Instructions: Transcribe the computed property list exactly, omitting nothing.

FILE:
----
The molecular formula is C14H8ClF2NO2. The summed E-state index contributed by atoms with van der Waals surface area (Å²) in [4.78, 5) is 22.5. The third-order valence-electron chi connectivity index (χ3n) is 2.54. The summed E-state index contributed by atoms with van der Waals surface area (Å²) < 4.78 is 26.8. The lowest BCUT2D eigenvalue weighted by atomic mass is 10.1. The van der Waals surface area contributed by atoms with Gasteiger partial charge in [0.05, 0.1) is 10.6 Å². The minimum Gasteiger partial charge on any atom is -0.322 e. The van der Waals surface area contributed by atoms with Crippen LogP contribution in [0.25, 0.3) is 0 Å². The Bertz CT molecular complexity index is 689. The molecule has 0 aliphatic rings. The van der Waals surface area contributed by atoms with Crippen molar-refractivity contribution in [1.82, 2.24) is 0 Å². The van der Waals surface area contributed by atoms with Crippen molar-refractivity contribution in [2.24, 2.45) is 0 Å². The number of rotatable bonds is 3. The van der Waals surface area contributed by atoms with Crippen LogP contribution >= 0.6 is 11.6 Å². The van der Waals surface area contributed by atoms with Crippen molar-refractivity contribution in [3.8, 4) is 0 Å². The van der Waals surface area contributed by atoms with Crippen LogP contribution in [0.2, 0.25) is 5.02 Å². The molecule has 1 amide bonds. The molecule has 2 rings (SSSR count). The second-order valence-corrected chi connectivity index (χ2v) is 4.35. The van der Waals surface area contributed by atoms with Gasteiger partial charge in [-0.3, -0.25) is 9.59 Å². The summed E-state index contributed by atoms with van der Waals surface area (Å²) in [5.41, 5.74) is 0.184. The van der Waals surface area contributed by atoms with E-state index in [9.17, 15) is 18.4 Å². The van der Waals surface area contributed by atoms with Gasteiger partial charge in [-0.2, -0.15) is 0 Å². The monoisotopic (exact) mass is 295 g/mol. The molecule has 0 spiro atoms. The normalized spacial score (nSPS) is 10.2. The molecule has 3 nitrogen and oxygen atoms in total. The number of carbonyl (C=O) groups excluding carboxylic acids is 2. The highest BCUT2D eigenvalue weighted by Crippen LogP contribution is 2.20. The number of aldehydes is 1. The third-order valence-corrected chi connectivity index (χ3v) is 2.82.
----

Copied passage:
The molecular formula is C14H8ClF2NO2. The summed E-state index contributed by atoms with van der Waals surface area (Å²) in [4.78, 5) is 22.5. The third-order valence-electron chi connectivity index (χ3n) is 2.54. The summed E-state index contributed by atoms with van der Waals surface area (Å²) < 4.78 is 26.8. The lowest BCUT2D eigenvalue weighted by atomic mass is 10.1. The van der Waals surface area contributed by atoms with Gasteiger partial charge in [0.05, 0.1) is 10.6 Å². The minimum Gasteiger partial charge on any atom is -0.322 e. The van der Waals surface area contributed by atoms with Crippen LogP contribution in [0.25, 0.3) is 0 Å². The Bertz CT molecular complexity index is 689. The molecule has 0 aliphatic rings. The van der Waals surface area contributed by atoms with Crippen molar-refractivity contribution in [1.82, 2.24) is 0 Å². The van der Waals surface area contributed by atoms with Crippen molar-refractivity contribution in [2.24, 2.45) is 0 Å². The number of rotatable bonds is 3. The van der Waals surface area contributed by atoms with Crippen LogP contribution >= 0.6 is 11.6 Å². The van der Waals surface area contributed by atoms with Crippen molar-refractivity contribution in [3.8, 4) is 0 Å². The van der Waals surface area contributed by atoms with Crippen LogP contribution in [0.2, 0.25) is 5.02 Å². The molecule has 1 amide bonds. The molecule has 2 rings (SSSR count). The second-order valence-corrected chi connectivity index (χ2v) is 4.35. The van der Waals surface area contributed by atoms with Gasteiger partial charge in [-0.3, -0.25) is 9.59 Å². The summed E-state index contributed by atoms with van der Waals surface area (Å²) in [5.41, 5.74) is 0.184. The van der Waals surface area contributed by atoms with E-state index in [9.17, 15) is 18.4 Å². The van der Waals surface area contributed by atoms with Gasteiger partial charge in [-0.2, -0.15) is 0 Å². The monoisotopic (exact) mass is 295 g/mol. The molecule has 0 spiro atoms. The normalized spacial score (nSPS) is 10.2. The molecule has 3 nitrogen and oxygen atoms in total. The number of carbonyl (C=O) groups excluding carboxylic acids is 2. The highest BCUT2D eigenvalue weighted by Crippen LogP contribution is 2.20. The number of aldehydes is 1. The third-order valence-corrected chi connectivity index (χ3v) is 2.82.